Digital Trends: I think Take It Easy and Ascension are the perfect, cool bookends for the minimalism that resides in the middle of this record. How did you decide what elements to put on those tracks?

Vanessa Carlton: That is very Steve Osborne. A lot of the songs were grounded with what he and I did in the studio — Steve picking up random things to play, or turning a lot of knobs. The options are like infinity when you have a studio like Real World, so you really have to zero in on what you want to project and what you want to create in terms of the sonic world.

We had pretty specific ideas and intentions before we dove into recording the album. Once we had the limits of what we wanted the songs and the sounds to be, then we could experiment. Within the mix, I remember Take It Easy turned on its head. There’s just this growing sound at the beginning of that song with mandolin that he had recorded over and over again in unison. It sounds so streamlined, but there’s so much that went into these recordings, you know?

With those two tracks especially, you really have to put the headphones on to get the full effect of what’s going on within them.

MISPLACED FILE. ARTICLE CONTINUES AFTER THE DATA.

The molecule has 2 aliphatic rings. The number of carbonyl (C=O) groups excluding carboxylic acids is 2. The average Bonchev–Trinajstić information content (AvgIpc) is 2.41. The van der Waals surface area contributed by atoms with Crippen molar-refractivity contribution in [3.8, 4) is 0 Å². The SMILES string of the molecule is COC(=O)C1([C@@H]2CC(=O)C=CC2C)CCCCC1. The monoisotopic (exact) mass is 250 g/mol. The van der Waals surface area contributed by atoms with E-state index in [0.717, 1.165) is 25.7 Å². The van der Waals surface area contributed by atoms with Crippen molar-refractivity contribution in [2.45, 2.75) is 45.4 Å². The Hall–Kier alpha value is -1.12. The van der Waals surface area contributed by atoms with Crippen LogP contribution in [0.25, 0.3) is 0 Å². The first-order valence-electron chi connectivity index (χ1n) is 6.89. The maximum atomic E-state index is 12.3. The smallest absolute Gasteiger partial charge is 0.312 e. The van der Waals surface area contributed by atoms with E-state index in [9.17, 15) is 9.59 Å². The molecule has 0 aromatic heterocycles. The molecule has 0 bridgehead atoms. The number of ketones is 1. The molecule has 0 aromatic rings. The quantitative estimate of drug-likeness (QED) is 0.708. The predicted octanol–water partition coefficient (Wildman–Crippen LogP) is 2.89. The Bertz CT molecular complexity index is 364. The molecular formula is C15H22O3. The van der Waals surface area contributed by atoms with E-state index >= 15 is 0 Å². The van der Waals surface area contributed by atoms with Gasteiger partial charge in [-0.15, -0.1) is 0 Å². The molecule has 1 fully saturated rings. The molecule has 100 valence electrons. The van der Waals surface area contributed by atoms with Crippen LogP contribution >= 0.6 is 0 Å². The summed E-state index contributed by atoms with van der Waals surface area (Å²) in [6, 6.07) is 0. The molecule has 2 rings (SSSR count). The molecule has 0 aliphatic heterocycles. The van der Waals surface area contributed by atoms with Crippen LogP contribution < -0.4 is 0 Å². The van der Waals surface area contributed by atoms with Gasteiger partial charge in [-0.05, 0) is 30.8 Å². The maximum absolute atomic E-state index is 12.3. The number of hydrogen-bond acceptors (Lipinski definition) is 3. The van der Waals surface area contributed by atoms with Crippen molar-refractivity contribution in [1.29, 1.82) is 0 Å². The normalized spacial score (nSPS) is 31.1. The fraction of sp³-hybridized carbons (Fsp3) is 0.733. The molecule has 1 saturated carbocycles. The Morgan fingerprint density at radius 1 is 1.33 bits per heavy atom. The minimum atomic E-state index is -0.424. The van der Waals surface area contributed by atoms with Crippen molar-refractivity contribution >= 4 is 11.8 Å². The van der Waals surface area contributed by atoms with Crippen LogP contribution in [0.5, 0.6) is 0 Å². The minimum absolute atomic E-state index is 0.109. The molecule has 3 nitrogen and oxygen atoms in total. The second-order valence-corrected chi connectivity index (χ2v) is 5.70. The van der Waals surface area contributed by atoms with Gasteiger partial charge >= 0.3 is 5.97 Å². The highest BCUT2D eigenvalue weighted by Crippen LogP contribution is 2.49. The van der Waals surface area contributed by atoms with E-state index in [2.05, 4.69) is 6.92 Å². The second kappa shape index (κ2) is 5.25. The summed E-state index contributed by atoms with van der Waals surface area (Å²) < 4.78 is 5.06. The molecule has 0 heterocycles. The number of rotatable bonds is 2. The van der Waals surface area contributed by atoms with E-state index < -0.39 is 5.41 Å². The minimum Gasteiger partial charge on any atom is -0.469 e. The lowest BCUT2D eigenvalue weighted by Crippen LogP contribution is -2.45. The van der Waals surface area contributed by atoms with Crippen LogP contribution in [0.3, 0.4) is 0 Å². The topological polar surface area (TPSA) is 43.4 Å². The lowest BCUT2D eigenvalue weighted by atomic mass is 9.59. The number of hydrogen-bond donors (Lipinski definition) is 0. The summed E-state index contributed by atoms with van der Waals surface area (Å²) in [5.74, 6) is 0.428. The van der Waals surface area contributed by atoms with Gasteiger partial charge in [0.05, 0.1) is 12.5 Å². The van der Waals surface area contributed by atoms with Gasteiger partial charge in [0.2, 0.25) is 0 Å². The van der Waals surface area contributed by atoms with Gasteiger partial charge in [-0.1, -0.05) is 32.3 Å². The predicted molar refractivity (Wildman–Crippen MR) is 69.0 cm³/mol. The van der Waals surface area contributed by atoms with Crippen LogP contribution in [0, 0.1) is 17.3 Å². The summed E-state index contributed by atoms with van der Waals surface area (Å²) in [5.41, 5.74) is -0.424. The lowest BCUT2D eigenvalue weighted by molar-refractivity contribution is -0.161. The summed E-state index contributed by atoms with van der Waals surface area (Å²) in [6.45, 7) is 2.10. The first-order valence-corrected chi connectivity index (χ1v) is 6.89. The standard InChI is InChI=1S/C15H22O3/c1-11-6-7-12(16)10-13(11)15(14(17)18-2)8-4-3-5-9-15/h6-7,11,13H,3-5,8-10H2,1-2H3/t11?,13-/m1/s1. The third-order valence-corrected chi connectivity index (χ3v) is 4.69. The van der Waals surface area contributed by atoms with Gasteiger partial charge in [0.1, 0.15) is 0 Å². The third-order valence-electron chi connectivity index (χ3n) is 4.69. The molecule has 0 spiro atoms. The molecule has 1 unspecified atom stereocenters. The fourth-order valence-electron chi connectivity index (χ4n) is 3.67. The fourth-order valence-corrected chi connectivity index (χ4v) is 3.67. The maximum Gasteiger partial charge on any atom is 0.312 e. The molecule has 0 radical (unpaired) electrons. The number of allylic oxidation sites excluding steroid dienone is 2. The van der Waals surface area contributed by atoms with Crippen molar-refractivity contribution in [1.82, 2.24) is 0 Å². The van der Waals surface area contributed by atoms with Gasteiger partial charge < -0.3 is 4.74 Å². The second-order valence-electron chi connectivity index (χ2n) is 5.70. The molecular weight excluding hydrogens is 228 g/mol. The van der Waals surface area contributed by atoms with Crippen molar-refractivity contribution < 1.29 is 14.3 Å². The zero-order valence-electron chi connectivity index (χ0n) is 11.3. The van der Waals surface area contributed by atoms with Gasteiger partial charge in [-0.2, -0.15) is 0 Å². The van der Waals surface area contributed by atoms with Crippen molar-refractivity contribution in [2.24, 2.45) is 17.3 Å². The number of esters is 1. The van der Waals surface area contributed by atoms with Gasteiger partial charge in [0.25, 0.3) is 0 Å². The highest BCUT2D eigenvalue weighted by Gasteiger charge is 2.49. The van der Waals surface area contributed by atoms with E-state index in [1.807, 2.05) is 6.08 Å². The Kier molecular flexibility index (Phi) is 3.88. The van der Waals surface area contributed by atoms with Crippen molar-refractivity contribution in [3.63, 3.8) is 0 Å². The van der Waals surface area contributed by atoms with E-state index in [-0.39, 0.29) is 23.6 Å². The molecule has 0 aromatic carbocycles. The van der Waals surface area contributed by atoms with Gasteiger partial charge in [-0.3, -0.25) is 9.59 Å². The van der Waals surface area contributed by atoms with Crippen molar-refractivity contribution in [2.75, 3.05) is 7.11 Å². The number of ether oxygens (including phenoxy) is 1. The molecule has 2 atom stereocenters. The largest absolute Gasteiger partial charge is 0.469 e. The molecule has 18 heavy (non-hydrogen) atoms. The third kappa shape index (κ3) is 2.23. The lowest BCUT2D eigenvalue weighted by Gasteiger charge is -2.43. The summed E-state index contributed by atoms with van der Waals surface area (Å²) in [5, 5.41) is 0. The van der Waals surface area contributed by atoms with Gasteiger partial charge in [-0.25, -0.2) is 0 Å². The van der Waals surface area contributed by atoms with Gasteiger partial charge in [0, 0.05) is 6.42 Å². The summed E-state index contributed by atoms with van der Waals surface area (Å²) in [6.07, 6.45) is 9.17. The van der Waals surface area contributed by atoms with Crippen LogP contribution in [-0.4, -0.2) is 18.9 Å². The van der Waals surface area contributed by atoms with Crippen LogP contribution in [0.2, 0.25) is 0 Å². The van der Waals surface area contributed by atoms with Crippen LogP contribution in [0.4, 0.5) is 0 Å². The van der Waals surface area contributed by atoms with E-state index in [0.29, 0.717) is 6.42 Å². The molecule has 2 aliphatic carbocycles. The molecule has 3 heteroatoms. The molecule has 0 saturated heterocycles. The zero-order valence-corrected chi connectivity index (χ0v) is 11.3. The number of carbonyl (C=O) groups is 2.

Yeah, totally. I wish they could come with instructions (both laugh). When you’re listening to music like that through the speakers of your laptop, you just don’t get the scope of all of it. So much is missing, I agree.

The subtleties and nuances of the way you sing certain words and phrases can get lost when you stream the album or listen to low-quality MP3s.

I’ve been saying from the beginning that this is a walking headphones record. That’s the kind of album I wanted to make.

Is streaming something you like, or is it something you have to live with in today’s world?

I mean… (pauses) I don’t know. The forces are so strong, so I think you have to adapt to a certain degree. When I’m doing a project, I still look at it as an album. I don’t necessarily change my approach to making music because of what’s going on in music. That doesn’t mean once I finish a record that we’re not going to figure out all the modern ways to get it out there, you know?

I’m glad to see we’re also getting a vinyl version of the record this month.